Today, my class had a lively discussion concerning Marge Piercy's poem "Barbie Doll" (I just love it when they get excited about something!). Here's the poem:
This girlchild was born as usual
and presented dolls that did pee-pee
and miniature GE stoves and irons
and wee lipsticks the color of cherry candy.
Then in the magic of puberty, a classmate said:
You have a great big nose and fat legs.
She was healthy, tested intelligent,
possessed strong arms and back,
abundant sexual drive and manual dexterity.
She went to and fro apologizing.
Everyone saw a fat nose on thick legs.
She was advised to play coy,
exhorted to come on hearty,
exercise, diet, smile and wheedle.
Her good nature wore outlike a fan belt.
So she cut off her nose and her legs
and offered them up.
In the casket displayed on satin she lay
with the undertaker's cosmetics painted on,
a turned-up putty nose,
dressed in a pink and white nightie.
Doesn't she look pretty? everyone said.
Consummation at last.
To every woman a happy ending.
I could be very teacherly and explicate the poem for you, but I think most can decipher the poem's theme about how women's physical appearances dominate people's perceptions of them (but I hope you noted the last stanza's irony: the poem's speaker is finally pretty, but she's dead). My class really got into discussing how the idea of Barbie is detrimental to our concept of how we should look, particularly how women should look, but the men had some astute insight as well about the pressure of physical ideals. (I'm sure some male readers could help us further understand the standards of masculinity that are applied to them -- you guys know you're not doing those bicep curls for the improved time on a mile.)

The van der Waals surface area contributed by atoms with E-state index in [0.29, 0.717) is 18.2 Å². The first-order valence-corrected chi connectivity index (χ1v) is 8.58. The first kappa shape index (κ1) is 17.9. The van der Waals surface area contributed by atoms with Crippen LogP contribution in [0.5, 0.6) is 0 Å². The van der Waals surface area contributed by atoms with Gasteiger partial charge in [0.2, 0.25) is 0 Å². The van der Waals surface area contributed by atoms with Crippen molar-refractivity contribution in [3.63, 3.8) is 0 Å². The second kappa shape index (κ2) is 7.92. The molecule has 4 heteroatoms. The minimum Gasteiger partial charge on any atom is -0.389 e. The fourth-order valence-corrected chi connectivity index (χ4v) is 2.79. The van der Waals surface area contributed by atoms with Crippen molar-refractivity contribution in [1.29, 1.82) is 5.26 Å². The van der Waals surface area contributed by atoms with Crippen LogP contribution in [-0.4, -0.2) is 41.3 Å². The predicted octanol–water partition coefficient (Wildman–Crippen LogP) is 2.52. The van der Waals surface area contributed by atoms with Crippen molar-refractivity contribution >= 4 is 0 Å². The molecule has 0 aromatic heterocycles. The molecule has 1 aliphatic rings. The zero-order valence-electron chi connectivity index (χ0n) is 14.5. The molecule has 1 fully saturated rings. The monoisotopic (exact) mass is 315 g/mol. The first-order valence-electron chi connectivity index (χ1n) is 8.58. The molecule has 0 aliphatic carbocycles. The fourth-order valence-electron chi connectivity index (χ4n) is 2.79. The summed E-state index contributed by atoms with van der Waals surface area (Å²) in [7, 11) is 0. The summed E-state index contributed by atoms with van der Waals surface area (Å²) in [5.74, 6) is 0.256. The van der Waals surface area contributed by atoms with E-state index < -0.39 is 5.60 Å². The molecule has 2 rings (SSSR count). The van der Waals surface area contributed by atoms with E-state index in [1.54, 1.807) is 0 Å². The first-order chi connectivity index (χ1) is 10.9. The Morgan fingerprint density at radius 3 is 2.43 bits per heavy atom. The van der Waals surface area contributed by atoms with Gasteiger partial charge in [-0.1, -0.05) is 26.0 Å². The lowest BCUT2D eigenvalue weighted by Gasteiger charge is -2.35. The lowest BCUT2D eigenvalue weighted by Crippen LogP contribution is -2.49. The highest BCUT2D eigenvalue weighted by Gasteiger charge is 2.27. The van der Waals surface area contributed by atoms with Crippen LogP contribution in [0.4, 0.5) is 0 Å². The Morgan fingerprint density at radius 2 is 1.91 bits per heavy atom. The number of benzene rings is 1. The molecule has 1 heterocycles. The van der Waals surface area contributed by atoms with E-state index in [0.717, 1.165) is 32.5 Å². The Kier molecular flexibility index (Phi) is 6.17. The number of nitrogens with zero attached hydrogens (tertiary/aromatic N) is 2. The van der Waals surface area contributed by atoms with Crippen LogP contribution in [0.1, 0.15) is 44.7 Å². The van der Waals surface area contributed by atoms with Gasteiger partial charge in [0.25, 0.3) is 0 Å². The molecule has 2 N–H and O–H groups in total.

While I was walking out of class, still fresh from the dialogue, I thought about my own physical appearance, its value, and how running has changed how I see myself. I worry over my physical appearance just like anyone else, and I am certainly critical of myself as well, but running has helped me see my body as a strength, not a liability. Many of us first approach running as a way to lose weight or maintain weight (far more important), but once we discover the other pleasures of running, weight loss is no longer at the forefront of our concerns. Personally, running has helped me realize not what I want to change about my body, but works works well for my body.
For runners, we learn to appreciate what our bodies are capable of, and through running, we often discover new layers of emotional and mental depth (you can't help it -- I swear that the connection between running and thought is like a high-speed internet connection). In the end, I think athletes are still susceptible to societal pressure regarding physical appearance, but most of us value our health more than the mirage of health. And this helps us see the "ideal" of phsyical apperance as nothing more than a sham, a shadow puppet.
As many of my students were quick to note, Barbie is fake, she's plastic, she's hollow inside. So who wants that?